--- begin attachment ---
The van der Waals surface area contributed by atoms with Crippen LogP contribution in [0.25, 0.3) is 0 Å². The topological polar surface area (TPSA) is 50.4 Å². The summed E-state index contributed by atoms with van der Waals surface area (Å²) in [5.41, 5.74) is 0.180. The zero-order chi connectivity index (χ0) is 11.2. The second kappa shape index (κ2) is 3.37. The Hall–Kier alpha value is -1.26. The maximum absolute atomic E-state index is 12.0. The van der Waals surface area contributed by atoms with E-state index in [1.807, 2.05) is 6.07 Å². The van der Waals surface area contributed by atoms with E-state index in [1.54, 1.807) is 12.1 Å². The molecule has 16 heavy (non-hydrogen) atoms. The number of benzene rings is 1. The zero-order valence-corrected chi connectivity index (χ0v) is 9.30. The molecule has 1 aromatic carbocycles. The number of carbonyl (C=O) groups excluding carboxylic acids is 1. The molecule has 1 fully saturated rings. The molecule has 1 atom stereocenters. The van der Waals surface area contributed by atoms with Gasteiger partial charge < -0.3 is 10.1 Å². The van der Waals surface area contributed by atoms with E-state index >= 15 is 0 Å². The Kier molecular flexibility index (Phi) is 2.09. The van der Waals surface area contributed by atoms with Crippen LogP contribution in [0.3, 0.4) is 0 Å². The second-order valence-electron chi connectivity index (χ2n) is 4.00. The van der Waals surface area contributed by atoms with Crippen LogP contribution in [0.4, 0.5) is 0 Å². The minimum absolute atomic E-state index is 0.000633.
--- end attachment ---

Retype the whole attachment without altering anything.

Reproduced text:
The van der Waals surface area contributed by atoms with Crippen LogP contribution in [0.25, 0.3) is 0 Å². The topological polar surface area (TPSA) is 50.4 Å². The summed E-state index contributed by atoms with van der Waals surface area (Å²) in [5.41, 5.74) is 0.180. The zero-order chi connectivity index (χ0) is 11.2. The second kappa shape index (κ2) is 3.37. The Hall–Kier alpha value is -1.26. The maximum absolute atomic E-state index is 12.0. The van der Waals surface area contributed by atoms with E-state index in [1.807, 2.05) is 6.07 Å². The van der Waals surface area contributed by atoms with E-state index in [1.54, 1.807) is 12.1 Å². The molecule has 16 heavy (non-hydrogen) atoms. The number of benzene rings is 1. The zero-order valence-corrected chi connectivity index (χ0v) is 9.30. The molecule has 1 aromatic carbocycles. The number of carbonyl (C=O) groups excluding carboxylic acids is 1. The molecule has 1 fully saturated rings. The molecule has 1 atom stereocenters. The van der Waals surface area contributed by atoms with Gasteiger partial charge < -0.3 is 10.1 Å². The van der Waals surface area contributed by atoms with E-state index >= 15 is 0 Å². The Kier molecular flexibility index (Phi) is 2.09. The van der Waals surface area contributed by atoms with Crippen LogP contribution in [0.3, 0.4) is 0 Å². The second-order valence-electron chi connectivity index (χ2n) is 4.00. The van der Waals surface area contributed by atoms with Crippen LogP contribution in [0.4, 0.5) is 0 Å². The minimum absolute atomic E-state index is 0.000633.